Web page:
Even as a young girl, Lingzi Lu charted an ambitious path, imagining a life filled with adventure and faraway places. Growing up in northeast China, she set her sights on studying in the United States, a goal she pursued with clear-eyed focus.
“She was a dreamer,” said her aunt, Helen Zhao. “She was very driven, and wanted to experience life.”
That yearning took Lu to Boston University, where she excelled in her studies and fell in love with her new home. When she was killed last April in the Boston Marathon bombings, the 23-year-old had just passed a major statistics exam and had applied for internships with an eye on a career in international business. Goals she had worked toward for years were within reach, and a bright future stretched out before her.
“Her life was ready to take off,” Zhao said. “She wanted to do something big.”
As the anniversary of the bombings nears, Lu’s family has created a foundation in her name, in hopes of helping other adventurous, ambitious students chase their dreams. The Lingzi Foundation will provide scholarships and support organizations that share her passions and ideals, the family said.
“Lingzi was a bright and confident young woman who yearned for life, loved beauty and pursued happiness,” Jun Lu, Lu’s father, said in a statement announcing the foundation. “We hope to carry on Lingzi’s positive spirit and encourage others to follow their passion and to pursue their own dreams.”
For Lu’s parents, who lost their only child, grief is never far.
“Even little things can bring it all back,” Zhao said. “It’s been very hard, very emotional.”
Lu’s parents, who live in Shenyang, China, are planning to attend next week’s memorial ceremonies for the victims of the bombings, Zhao said.
They hope the Lingzi Foundation can help keep their daughter’s memory alive, she said.
“They are very proud of her,” said Zhao, who lives in Cranston, R.I. “They really couldn’t have asked for a better daughter.”
Lu arrived in Boston in the fall of 2012 to pursue a master’s degree in statistics and mathematics, and studied tirelessly, her aunt recalled. She often visited Zhao in Rhode Island, where she savored traditional Chinese meals.
“It was good to cook for her,” Zhao recalled. “She appreciated it.”
Lu was an aspiring connoisseur who loved to bake and enjoyed all kinds of food, Zhao said. She had a weakness for pies, especially pumpkin and apple, and was fond of Mexican food.
“She loved chipotle,” Zhao said with a chuckle.
She would come to Rhode Island for Thanksgiving and Christmas, Zhao said. It was a home away from home, and her parents rested easier knowing Lu was with family.
During the most recent holidays, Lu’s absence was deeply felt, Zhao said.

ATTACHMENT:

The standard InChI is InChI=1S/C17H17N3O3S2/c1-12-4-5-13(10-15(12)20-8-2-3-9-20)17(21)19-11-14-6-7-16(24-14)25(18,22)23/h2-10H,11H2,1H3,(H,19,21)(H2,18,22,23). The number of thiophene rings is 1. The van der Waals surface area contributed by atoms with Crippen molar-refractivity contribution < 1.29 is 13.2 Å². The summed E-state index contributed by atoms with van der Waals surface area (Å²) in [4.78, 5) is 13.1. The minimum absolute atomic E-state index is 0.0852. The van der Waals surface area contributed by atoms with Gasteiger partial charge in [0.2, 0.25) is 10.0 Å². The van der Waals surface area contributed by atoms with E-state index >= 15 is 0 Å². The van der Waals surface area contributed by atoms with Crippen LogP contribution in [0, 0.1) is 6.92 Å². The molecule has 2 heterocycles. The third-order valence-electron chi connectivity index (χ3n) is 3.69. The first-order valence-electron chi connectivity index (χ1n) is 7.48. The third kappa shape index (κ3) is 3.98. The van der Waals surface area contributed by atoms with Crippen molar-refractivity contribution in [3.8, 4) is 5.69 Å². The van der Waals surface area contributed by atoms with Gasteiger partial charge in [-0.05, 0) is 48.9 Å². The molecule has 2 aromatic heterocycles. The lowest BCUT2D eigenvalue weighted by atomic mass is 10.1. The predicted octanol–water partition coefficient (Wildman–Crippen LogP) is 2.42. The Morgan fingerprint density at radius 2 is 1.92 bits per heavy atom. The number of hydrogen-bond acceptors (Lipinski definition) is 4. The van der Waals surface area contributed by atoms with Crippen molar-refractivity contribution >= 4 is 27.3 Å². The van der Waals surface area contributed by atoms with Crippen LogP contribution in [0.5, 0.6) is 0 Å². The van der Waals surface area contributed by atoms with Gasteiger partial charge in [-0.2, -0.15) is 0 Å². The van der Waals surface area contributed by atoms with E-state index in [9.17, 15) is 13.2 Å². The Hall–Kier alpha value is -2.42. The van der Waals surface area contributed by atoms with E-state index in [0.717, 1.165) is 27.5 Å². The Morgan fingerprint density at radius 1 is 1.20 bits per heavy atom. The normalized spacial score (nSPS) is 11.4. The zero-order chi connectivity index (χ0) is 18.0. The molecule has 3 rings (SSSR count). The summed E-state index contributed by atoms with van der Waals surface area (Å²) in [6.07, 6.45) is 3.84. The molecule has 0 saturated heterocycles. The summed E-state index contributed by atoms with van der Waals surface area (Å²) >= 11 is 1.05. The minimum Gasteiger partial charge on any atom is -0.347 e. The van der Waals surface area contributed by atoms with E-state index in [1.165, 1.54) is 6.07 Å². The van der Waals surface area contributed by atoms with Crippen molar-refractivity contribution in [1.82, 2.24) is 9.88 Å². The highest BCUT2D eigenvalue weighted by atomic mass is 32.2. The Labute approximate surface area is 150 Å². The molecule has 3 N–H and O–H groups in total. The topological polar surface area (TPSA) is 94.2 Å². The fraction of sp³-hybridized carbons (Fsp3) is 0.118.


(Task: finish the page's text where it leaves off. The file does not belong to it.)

“It was hard,” she said. “Sometimes I’d just be driving in the car, and it would hit me.”
Zhao was Lu’s emergency contact, and police drove to her house the day after the Marathon to break the news that Lu had been killed in the bombings.
But even after Zhao identified her niece’s body, the terrible truth did not fully sink in.
“It didn’t register,” she said. “It was very hard to believe. It was like it was happening to someone else.”
Eight people are running the Boston Marathon to raise money for the Lingzi Foundation, including a veteran marathoner from China and Peter J. Kelly, an associate professor at Johnson & Wales University in Providence.
Kelly did not know Lu, but his name came up when Zhao and her husband reached out to the culinary school, looking for potential runners who shared Lu’s love of cuisine.
Kelly, who has completed more than 60 marathons, certainly fit the bill, and after meeting with Lu’s family agreed to run in her memory.
Training through a harsh winter, Kelly has drawn motivation from Lu’s legacy.
“She always had aspirations to do big things,” Kelly said. “To get out there and be a world beater.”
Kelly, 55, did not run last year’s Marathon, but had run many in the past. When the bombs exploded, he received a flurry of calls from people wanting to make sure he was safe.
“I knew right then and there I had to run Boston next year,” he said. “It was just heartbreaking.”
But the race filled up, and as the months passed it looked unlikely he would be able to get a number.
Then, as if by fate, Lu’s family found him.
“I had my doubts it would work out,” he said. “I was sort of going on faith, and it came around.”
To learn more about Team Lingzi, visit lingzifoundation.org.Peter Schworm can be reached at email@example.com. Follow him on Twitter @globepete.